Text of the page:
DR: Is that in large part getting harder to find?
ML: It’s getting much harder to find. Yes, it’s a challenge, I think, in our industry for sure.
Demetri Ravanos is the Assistant Content Director for Barrett Sports Media. He hosts the Chewing Clock and Media Noise podcasts. He occasionally fills in on stations across the Carolinas. Previous stops include WAVH and WZEW in Mobile, AL, WBPT in Birmingham, AL and WBBB, WPTK and WDNC in Raleigh, NC. You can find him on Twitter @DemetriRavanos and reach him by email at DemetriTheGreek@gmail.com.
Robert Griffin III Wants to Tell Your Story the Right Way
“Even if I do know you personally, I’m not going to bring that to the broadcast because that’s not my job.”
During last season’s VRBO Fiesta Bowl, Robert Griffin III was part of ESPN’s alternate telecast at field level alongside Pat McAfee. Suddenly, the Heisman Trophy winner took a phone call. Once he hung up the phone, Griffin divulged that his wife had gone into labor and proceeded to sprint off of the field to catch a flight. An ESPN cameraperson documented his run and jubilation as he returned home to welcome his daughter, Gia, into the world. It encapsulated just what motivates Griffin to appear on television and discuss football, and why he is one of ESPN’s budding talents with the chance to make an impact on sports media and his community for years to come.
“This was an opportunity for me to go out and be different in the way that the media covers the players and truly get to the bottom of telling the players’ stories the right way,” Griffin said. “I look at this as an opportunity to do that.”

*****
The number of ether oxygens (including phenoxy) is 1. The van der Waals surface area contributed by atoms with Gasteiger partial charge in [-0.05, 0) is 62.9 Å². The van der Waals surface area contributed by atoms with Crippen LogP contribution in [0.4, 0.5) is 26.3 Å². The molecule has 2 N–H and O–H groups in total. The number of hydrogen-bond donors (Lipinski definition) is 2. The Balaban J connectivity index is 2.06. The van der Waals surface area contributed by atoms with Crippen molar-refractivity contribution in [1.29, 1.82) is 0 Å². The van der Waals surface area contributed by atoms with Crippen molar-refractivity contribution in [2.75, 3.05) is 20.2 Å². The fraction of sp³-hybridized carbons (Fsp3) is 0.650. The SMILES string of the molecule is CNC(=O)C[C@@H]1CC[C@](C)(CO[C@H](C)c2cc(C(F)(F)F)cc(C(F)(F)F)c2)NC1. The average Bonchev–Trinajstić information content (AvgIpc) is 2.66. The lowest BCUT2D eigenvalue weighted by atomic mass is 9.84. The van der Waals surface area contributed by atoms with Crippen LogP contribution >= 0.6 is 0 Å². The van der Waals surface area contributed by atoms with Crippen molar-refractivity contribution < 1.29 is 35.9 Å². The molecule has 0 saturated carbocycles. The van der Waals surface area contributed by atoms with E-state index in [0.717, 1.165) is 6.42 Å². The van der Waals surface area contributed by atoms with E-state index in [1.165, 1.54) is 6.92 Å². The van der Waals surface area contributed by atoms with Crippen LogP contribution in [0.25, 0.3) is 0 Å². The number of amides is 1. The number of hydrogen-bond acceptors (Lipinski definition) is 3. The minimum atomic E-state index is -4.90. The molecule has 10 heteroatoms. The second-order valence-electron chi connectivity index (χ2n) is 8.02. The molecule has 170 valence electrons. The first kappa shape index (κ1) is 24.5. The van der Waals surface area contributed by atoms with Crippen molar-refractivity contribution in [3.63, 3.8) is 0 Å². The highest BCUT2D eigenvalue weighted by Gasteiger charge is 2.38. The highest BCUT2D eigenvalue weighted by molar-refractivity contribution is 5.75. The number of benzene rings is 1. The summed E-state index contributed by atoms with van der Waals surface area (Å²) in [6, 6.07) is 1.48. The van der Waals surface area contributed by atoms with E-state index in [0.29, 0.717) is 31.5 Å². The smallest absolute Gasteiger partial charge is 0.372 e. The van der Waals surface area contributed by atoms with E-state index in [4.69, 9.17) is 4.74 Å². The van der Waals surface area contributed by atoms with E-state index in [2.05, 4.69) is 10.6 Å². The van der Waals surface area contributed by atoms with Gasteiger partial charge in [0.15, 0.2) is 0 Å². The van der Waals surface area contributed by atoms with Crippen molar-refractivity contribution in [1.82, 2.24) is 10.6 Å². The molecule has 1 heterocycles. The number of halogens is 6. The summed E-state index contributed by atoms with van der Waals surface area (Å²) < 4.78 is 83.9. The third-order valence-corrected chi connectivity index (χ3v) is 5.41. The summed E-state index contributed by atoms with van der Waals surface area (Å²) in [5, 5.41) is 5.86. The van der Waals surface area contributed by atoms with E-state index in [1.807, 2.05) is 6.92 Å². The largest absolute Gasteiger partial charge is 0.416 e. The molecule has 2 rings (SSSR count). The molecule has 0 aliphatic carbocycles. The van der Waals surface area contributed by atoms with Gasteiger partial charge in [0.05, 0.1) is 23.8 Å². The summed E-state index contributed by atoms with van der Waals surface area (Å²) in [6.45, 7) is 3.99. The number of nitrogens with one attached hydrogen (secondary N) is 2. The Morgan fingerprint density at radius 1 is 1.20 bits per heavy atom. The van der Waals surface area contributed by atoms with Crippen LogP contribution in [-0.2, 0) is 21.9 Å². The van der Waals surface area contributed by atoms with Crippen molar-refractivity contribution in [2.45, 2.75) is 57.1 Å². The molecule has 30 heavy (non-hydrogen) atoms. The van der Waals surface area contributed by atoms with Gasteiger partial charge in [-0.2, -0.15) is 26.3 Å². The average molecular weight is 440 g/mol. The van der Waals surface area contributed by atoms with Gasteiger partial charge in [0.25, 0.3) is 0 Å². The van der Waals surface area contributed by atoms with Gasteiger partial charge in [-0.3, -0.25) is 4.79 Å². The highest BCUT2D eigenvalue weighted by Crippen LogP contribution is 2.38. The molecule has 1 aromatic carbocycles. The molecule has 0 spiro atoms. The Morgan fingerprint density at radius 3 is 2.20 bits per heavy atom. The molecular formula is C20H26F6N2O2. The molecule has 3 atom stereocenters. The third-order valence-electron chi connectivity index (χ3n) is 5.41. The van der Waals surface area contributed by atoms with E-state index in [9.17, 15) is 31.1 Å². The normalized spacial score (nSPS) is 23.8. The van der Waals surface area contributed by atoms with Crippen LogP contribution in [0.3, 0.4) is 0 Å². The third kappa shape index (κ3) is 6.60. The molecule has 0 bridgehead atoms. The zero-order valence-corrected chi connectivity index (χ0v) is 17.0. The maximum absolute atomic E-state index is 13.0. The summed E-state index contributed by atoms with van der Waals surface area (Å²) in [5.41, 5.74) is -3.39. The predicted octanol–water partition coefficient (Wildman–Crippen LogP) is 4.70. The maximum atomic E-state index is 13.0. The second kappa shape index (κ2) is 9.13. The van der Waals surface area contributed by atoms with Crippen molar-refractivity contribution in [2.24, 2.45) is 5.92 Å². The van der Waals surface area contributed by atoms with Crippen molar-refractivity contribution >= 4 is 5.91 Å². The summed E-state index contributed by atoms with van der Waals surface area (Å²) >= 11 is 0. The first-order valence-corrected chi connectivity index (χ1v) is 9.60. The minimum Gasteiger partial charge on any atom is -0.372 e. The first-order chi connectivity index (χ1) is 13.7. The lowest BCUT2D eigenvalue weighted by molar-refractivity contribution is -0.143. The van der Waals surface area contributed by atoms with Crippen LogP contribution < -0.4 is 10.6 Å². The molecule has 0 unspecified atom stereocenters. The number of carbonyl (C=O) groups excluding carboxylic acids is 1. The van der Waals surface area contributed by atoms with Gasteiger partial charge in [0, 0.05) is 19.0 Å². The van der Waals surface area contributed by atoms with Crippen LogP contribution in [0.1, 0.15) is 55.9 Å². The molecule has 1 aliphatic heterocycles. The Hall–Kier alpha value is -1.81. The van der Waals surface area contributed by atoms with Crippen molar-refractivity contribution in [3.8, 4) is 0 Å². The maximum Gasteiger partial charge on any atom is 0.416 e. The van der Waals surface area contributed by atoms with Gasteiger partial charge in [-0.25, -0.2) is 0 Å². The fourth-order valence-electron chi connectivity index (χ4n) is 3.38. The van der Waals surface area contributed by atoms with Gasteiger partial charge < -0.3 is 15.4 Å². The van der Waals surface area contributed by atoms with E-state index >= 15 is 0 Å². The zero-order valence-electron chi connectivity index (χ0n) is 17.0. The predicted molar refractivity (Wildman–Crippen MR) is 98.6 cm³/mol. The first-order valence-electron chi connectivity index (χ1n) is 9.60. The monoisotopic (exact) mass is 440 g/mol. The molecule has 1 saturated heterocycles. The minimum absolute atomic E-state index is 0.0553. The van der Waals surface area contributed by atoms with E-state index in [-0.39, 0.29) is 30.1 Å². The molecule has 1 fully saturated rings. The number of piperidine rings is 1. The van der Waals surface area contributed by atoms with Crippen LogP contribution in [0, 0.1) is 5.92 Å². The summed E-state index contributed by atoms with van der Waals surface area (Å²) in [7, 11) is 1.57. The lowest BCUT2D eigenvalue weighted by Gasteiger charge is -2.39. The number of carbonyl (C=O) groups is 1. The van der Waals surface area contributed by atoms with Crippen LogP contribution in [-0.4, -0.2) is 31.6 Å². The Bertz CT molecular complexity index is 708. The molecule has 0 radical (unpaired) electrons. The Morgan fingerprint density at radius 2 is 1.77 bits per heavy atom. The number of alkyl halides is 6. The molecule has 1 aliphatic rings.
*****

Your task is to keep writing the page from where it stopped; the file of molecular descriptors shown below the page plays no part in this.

Griffin was a three-sport athlete as a student at Copperas Cove High School, and ultimately broke Texas state records in track and field. In addition to that, he played basketball and was the starting quarterback for the school’s football team as a junior and senior, drawing attention from various schools around the country. He ended up graduating high school one semester early and quickly became a star at Baylor University in both football and track and field.
Robert Griffin III’s nascent talent was hardly inconspicuous, evidenced by being named the 2008 Big 12 Conference Offensive Freshman of the Year and then, three years later, the winner of the Heisman Trophy. In the end, he graduated having set or tied 54 school records and helped the program to its first bowl game win in 19 years.
Ultimately, he transitioned to the NFL in a career with many trials and tribulations, but through it all, he never lost his sense of persistence. Nearly a decade later, he returned to college, but this time as a member of the media covering the game from afar. Unlike a majority of former players though, Griffin did not formally retire from playing football when inking a broadcasting contract with ESPN.
“I haven’t retired yet at all,” he said. “I tell everyone that asks me the question that I train every day [and] I’m prepared to play if that call does come. I’ve had some talks with teams over the past two years; just nothing has come to fruition.”
While Griffin’s focus as a broadcaster is undeniable, he never thought about seriously pursuing sports media until his broadcast agent pushed him to do so. He was urged to take an audition at FOX Sports. Griffin broke down highlights and called a mock NFL game alongside lead play-by-play announcer Kevin Burkhardt. He was not prepared for that second part, but impressed executives and precipitously realized a career in the space may not be so outlandish after all.
Griffin then moved to ESPN where he experienced a similar audition process, this time calling a game with play-by-play announcer Rece Davis. Once the audition concluded, it was determined that Griffin would not only begin working in the industry, but that he would be accelerated because of his ability to communicate in an informative and entertaining style.